Lazarus is a name that looks as if it could possibly be raised from the dead, just like its biblical bearer. Look for it in the next wave of Old Testament revivals that transcend their long-bearded images, the way Noah, Moses, and Abraham have for this generation.
  7. Osiris
    • Origin:

      Egyptian
    • Meaning:

      "with strong eyesight"
    • Description:

      Osiris is the name of Egyptian mythology god-king who died and was reborn every year. Emerging from centuries of obscurity, Osiris has several ingredients for success in the modern world: Roots in ancient myth, an uplifting meaning, an s ending and the cute nickname Os or Oz.
  8. Suki
    • Origin:

      Japanese or English
    • Meaning:

      "loved one; lily"
    • Description:

      As a Japanese name, Suki has the sweet meaning "loved one". It's also an English diminutive of Susanna, making it a creative and modern way to honor a Susan in your life.
  9. Acacia
    • Origin:

      Greek
    • Meaning:

      "thorny"
    • Description:

      Acacia is an attractive, rarely used Greek flower name enhanced by its popular beginning-and-ending-with 'a'-construct, and is gradually beginning to catch on as a new member of the stylish girl names starting with A.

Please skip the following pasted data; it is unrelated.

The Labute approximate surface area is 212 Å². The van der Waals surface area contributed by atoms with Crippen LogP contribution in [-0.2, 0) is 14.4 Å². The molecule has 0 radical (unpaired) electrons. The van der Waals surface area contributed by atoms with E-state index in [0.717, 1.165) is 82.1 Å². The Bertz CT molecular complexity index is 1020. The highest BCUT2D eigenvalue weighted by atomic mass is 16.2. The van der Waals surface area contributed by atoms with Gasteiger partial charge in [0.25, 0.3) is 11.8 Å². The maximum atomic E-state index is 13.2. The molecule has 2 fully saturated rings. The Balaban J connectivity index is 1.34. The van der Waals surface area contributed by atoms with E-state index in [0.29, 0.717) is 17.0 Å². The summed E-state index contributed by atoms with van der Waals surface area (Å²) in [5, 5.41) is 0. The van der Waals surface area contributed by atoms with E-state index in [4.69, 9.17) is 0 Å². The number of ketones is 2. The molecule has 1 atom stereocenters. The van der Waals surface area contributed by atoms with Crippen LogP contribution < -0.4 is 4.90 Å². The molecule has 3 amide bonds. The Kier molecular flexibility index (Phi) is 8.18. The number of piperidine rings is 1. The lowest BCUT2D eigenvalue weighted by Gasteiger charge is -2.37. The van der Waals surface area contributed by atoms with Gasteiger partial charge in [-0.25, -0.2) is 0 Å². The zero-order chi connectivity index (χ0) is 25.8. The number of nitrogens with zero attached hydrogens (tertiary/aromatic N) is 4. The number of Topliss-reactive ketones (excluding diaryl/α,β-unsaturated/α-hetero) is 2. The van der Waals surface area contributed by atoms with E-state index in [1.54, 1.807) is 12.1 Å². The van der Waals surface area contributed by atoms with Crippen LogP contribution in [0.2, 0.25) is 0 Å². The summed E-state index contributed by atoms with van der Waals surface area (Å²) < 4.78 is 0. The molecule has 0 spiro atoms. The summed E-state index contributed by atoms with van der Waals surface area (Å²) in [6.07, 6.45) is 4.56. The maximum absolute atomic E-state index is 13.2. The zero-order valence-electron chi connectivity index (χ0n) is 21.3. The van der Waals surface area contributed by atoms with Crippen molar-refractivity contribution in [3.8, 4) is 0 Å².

10. Jethro
    • Origin:

      Hebrew
    • Meaning:

      "excellence"
    • Description:

      Jethro, though the biblical father-in-law of Moses, has suffered for a long time from a Beverly Hillbilly image, but some really adventurous parents might consider updating and urbanizing it and transitioning it into the hip o-ending category.
  11. Helios
    • Origin:

      Greek
    • Meaning:

      "sun"
    • Description:

      The name of the young Greek sun god, brother to the moon goddess Selene, who rode across the sky each day in a chariot pulled by four horses.
  12. Yvaine
    • Origin:

      Female variation of Yvain or Scottish
    • Meaning:

      "evening star"
    • Description:

      A mix of Yvonne and Elaine, Yvaine was first noticed in the Neil Gaiman fantasy novel and then movie Stardust, in which Claire Danes played the 'fallen star' Yvaine. This In all its forms, one of the most classic Scottish names for girls is now attracting namer attention--just as that other Gaiman-inspired name, Coraline, did. Yvaine has a definite romantic, medieval charm. A small segment of namers are definitely taking notice.
  13. Hestia
    • Origin:

      Greek
    • Meaning:

      "hearth, fireside"
    • Description: